The Los Angeles Times has a strange editorial in today’s paper, complaining about the effect that bond ratings and insurance have on municipal and state borrowing.  Instead of pointing out that the problem lies with cities and states that spend more than they get in revenue, especially in California, the Times chooses to blame the lenders and the people who gauge the risk of the bonds.  Of course, this means that those eeeeeevil Wall Street barons are exploiting borrowers … again, although the Times winds up arguing mildly against that interpretation:

State and local governments have borrowed, by selling bonds, for years. But in the 1980s, the federal government began scaling back its aid to cities and counties for housing, transportation and education, and local governments tried to make up the difference by increased borrowing. Meanwhile, local and regional banks that once had face-to-face relationships with civic and political leaders were being supplanted by international institutions; investors lost their intermediaries and began buying bonds directly on the debt market, but they needed information about the riskiness of particular bonds. They began relying more than ever on the reports of the big three bond rating agencies — Moody’s, Standard & Poor’s and Fisk.

Lockyer, Blumenthal and others claim that if state and local bonds were rated on the risk of default according to the same standard as taxable corporate bonds, almost all government bonds would be rated AAA (or, in the case of Moody’s, Aaa; each agency has its own designations). They say lower ratings, made on a different scale, force state and local governments to pay investors higher rates than they should. The agencies counter that investors want ratings that compare one municipal bond to another, and not to corporate bonds.

To get ratings higher than those the agencies were offering, governments began buying insurance. They were, in essence, paying more upfront to rent the superior rating of the insurance company, which in theory would pay bondholders in the unlikely event of default. Such purchases were unusual until 1994 — when Orange County declared bankruptcy. Then, suddenly, every muni bond buyer began to insist on insurance, although defaults remained rare.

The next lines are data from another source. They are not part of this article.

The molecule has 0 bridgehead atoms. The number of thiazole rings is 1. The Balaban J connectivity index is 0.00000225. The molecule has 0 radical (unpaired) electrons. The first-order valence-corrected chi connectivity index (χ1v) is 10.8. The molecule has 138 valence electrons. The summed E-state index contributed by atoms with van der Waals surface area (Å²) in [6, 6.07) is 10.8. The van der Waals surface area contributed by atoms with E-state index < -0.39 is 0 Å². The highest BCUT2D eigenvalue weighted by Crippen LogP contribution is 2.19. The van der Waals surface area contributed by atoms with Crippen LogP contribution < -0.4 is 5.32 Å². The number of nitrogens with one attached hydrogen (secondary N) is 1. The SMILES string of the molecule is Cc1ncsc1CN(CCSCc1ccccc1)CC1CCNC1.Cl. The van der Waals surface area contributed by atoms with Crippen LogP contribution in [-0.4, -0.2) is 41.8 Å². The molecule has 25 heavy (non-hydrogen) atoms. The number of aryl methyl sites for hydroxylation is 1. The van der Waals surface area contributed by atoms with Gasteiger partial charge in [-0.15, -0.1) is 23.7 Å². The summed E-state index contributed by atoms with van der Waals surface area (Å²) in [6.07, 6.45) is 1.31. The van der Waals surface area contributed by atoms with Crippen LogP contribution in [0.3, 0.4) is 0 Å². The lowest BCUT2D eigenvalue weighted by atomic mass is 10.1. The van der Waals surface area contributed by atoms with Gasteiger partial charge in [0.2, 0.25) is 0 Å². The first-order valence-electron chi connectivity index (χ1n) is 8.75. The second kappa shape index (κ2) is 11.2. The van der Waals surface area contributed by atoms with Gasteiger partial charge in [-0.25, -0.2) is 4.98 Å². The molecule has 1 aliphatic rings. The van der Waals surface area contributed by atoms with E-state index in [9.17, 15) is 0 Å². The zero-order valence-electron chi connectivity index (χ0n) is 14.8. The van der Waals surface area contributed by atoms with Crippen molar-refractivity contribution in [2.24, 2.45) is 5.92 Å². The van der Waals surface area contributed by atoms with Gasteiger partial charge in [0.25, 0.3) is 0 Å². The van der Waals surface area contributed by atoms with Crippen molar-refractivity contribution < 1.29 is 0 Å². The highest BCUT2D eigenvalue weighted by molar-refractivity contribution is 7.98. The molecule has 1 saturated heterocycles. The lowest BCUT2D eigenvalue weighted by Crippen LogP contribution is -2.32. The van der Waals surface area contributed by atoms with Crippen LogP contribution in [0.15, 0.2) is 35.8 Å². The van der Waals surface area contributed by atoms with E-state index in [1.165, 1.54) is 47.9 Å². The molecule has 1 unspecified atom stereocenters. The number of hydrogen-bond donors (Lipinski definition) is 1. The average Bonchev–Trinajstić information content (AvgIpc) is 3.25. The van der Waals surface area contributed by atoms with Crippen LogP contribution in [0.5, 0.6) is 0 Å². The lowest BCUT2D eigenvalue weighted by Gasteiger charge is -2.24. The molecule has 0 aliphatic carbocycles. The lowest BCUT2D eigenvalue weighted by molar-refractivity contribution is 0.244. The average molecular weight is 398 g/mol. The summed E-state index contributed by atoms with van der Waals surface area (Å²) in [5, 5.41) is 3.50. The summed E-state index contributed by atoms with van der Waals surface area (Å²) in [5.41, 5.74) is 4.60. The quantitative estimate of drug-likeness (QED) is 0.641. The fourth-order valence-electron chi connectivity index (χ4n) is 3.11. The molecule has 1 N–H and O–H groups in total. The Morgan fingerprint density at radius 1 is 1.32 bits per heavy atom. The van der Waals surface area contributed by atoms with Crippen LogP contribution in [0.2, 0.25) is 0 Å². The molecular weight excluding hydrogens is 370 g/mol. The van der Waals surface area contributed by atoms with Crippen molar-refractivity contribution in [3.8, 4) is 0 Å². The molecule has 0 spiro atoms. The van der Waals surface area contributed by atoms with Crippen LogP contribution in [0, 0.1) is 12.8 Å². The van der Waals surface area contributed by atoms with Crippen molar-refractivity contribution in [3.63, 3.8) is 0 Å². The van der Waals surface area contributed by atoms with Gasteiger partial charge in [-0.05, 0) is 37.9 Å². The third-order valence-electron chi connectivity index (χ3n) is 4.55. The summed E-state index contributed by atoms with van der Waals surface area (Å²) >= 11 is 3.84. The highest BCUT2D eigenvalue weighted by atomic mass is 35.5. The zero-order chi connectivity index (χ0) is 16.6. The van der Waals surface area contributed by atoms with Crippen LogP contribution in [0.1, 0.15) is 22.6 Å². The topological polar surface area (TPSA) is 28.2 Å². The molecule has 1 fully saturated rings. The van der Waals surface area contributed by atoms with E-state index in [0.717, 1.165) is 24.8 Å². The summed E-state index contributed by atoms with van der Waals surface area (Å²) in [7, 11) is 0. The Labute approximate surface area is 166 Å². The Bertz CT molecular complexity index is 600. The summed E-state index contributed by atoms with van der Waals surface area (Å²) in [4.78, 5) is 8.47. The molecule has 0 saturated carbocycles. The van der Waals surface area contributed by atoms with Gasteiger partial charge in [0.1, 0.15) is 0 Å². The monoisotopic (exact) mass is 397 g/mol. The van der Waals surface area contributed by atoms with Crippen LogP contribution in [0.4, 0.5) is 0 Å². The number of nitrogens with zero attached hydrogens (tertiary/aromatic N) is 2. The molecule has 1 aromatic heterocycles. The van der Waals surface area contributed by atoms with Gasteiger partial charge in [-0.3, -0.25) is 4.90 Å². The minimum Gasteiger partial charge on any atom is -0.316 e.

Not all that rare, and it started before Reagan took office, which the Times neglects to mention.  The two most significant municipal defaults took place in the 1970s, in New York City and in Cleveland.  Dennis Kucinich presided over the latter example, and both resulted from an orgy of tax-and-spend policies driving businesses out of the urban centers, and progressive social policies driving capital out as well.  Orange County was actually more of an anomaly, a collapse brought about by foolish investment choices and not poor overall financial structure — which is why the county recovered so quickly from bankruptcy.

With three signficant municipal defaults in 30 years, it’s small wonder that investors now want a realistic rating from independent analysts when choosing which bonds to purchase.  Why should muni investors be expected to blindly choose California state or city bonds over those of other states without any sense of whether their investments are secure?  This sounds very similar to the unbelievably idiotic meme in the energy-policy debate blaming a supply problem on speculation rather than a lack of supply.

Both sillinesses intend to cover the real solution to the problem.  Oil prices will drop when more supply gets added to the market.  Muni bonds will strengthen when governments stop borrowing and spending like … well, like their constituents do.  California is about to pass a budget with a deficit in excess of the entire budgets of most states.  Its cities and counties exercize similar fiscal discipline.  And California is hardly alone in this behavior  That’s why investors insist on bond insurance — because the borrower (the states and cities) engage in reckless fiscal behavior.

If they want better ratings and cheaper lending, then just like all consumers, they have to start living within their means.